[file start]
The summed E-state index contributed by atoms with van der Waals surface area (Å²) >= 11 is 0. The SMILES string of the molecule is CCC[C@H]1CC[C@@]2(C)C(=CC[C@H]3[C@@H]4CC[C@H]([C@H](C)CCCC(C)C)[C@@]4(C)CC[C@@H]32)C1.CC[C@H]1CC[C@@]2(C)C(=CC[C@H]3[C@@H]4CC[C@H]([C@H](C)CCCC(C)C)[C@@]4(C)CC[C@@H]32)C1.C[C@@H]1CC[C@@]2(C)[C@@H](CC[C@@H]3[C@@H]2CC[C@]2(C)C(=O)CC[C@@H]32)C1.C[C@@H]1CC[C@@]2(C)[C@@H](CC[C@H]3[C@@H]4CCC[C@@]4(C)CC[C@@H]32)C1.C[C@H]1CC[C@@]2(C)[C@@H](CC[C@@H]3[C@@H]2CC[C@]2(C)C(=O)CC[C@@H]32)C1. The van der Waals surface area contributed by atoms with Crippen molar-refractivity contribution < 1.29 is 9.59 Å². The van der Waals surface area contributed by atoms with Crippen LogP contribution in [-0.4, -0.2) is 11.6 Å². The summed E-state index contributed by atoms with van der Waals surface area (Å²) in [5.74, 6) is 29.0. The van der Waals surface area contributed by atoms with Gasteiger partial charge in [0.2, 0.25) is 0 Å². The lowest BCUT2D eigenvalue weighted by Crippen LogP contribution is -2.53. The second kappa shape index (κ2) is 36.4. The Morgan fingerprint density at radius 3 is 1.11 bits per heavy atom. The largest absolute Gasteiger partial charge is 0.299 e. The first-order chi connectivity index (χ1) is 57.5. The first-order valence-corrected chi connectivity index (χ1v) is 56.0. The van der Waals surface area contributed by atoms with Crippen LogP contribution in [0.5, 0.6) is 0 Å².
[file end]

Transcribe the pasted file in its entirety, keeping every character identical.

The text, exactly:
The summed E-state index contributed by atoms with van der Waals surface area (Å²) >= 11 is 0. The SMILES string of the molecule is CCC[C@H]1CC[C@@]2(C)C(=CC[C@H]3[C@@H]4CC[C@H]([C@H](C)CCCC(C)C)[C@@]4(C)CC[C@@H]32)C1.CC[C@H]1CC[C@@]2(C)C(=CC[C@H]3[C@@H]4CC[C@H]([C@H](C)CCCC(C)C)[C@@]4(C)CC[C@@H]32)C1.C[C@@H]1CC[C@@]2(C)[C@@H](CC[C@@H]3[C@@H]2CC[C@]2(C)C(=O)CC[C@@H]32)C1.C[C@@H]1CC[C@@]2(C)[C@@H](CC[C@H]3[C@@H]4CCC[C@@]4(C)CC[C@@H]32)C1.C[C@H]1CC[C@@]2(C)[C@@H](CC[C@@H]3[C@@H]2CC[C@]2(C)C(=O)CC[C@@H]32)C1. The van der Waals surface area contributed by atoms with Crippen molar-refractivity contribution < 1.29 is 9.59 Å². The van der Waals surface area contributed by atoms with Crippen LogP contribution in [-0.4, -0.2) is 11.6 Å². The summed E-state index contributed by atoms with van der Waals surface area (Å²) in [5.74, 6) is 29.0. The van der Waals surface area contributed by atoms with Gasteiger partial charge in [0.2, 0.25) is 0 Å². The lowest BCUT2D eigenvalue weighted by Crippen LogP contribution is -2.53. The second kappa shape index (κ2) is 36.4. The Morgan fingerprint density at radius 3 is 1.11 bits per heavy atom. The largest absolute Gasteiger partial charge is 0.299 e. The first-order chi connectivity index (χ1) is 57.5. The first-order valence-corrected chi connectivity index (χ1v) is 56.0. The van der Waals surface area contributed by atoms with Crippen LogP contribution in [0.5, 0.6) is 0 Å².